EVANSTON — Lyman man Jonathon P. Burkett will serve two years of supervised probation following an armed standoff with law enforcement that occurred in January.
The sentence is the result of a plea agreement with the Uinta County Attorney’s Office, through which Burkett agreed to plead no contest to two counts and guilty to a third while two additional counts were dismissed.
Burkett, 29, was arrested on Jan. 21, following a string of events that ended in the standoff. Burkett was reportedly armed with a handgun when he entered John’s Bar in Lyman in the morning hours while the business was closed, where he was caught and confronted by the bar owner.
Burkett left the bar and the owner called law enforcement, who later located Burkett at his parents’ home in Lyman.
During his change of plea hearing in Third District Court on Friday, May 17, Burkett’s public defender Dean Stout said his client’s memory of that morning is hazy, but court documents indicate he was still armed and refused to disarm when law enforcement officers made contact with him. An affidavit in the case, which Judge Joseph Bluemel relied partially on in finding a factual basis for the plea, said Burkett repeatedly reached for the gun in a makeshift holster at his side while claiming “he was faster than officers on scene.”
Burkett was finally arrested after reaching for the gun and being taken to the ground by responding officers. Initial charges included aggravated burglary, wrongful taking or disposing of property, reckless endangering, interfering with a peace officer and use of methamphetamine after Burkett admitted to smoking the drug earlier in the day, which was confirmed by urinalysis.
Through the plea agreement, the charges of wrongful taking or disposing of property and use of methamphetamine were dismissed. Burkett entered pleas of no contest to a reduced charge of burglary and reckless endangering and a guilty plea to the charge of interfering with a peace officer.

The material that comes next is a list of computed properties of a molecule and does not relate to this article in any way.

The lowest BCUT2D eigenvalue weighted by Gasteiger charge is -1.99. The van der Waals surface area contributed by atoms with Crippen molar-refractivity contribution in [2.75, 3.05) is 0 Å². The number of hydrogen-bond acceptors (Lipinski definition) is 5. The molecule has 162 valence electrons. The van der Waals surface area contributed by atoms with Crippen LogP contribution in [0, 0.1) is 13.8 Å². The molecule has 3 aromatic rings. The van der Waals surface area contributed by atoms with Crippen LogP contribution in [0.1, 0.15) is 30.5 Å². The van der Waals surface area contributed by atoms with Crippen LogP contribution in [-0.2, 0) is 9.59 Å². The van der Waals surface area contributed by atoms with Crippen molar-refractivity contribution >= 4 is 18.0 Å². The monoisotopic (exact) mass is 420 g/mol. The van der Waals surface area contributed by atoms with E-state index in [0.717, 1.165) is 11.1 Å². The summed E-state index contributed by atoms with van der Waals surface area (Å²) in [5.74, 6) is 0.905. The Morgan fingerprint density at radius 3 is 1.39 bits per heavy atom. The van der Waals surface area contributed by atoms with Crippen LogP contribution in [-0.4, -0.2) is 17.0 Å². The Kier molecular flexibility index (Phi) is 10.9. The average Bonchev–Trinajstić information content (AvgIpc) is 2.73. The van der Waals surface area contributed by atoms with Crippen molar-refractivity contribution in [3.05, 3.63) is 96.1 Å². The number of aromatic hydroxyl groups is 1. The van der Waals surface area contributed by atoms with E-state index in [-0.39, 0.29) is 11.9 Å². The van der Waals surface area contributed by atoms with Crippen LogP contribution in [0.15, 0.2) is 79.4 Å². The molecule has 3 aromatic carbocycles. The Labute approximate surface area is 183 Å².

Bluemel accepted both Burkett’s pleas and the plea agreement, which included one year in jail, with credit for 126 days already served and the remainder suspended. Burkett was sentenced to two years of probation for the burglary charge on count one and one year of probation for each of the other charges, to run consecutive to one another but concurrent with the probation on the burglary count.
Stout said Burkett had no record of prior felonies and wanted to step up and take responsibility for his actions. He also indicated his client was making plans for continued treatment of his bipolar disorder, noting Burkett was off his medications and likely in a manic phase when the standoff occurred. For that reason, Bluemel said Burkett would also be required to remain on medications for bipolar disorder and successfully complete a treatment program during his probation.
In addition to the probation, Burkett was ordered to pay approximately $1,150 in court and attorney fees.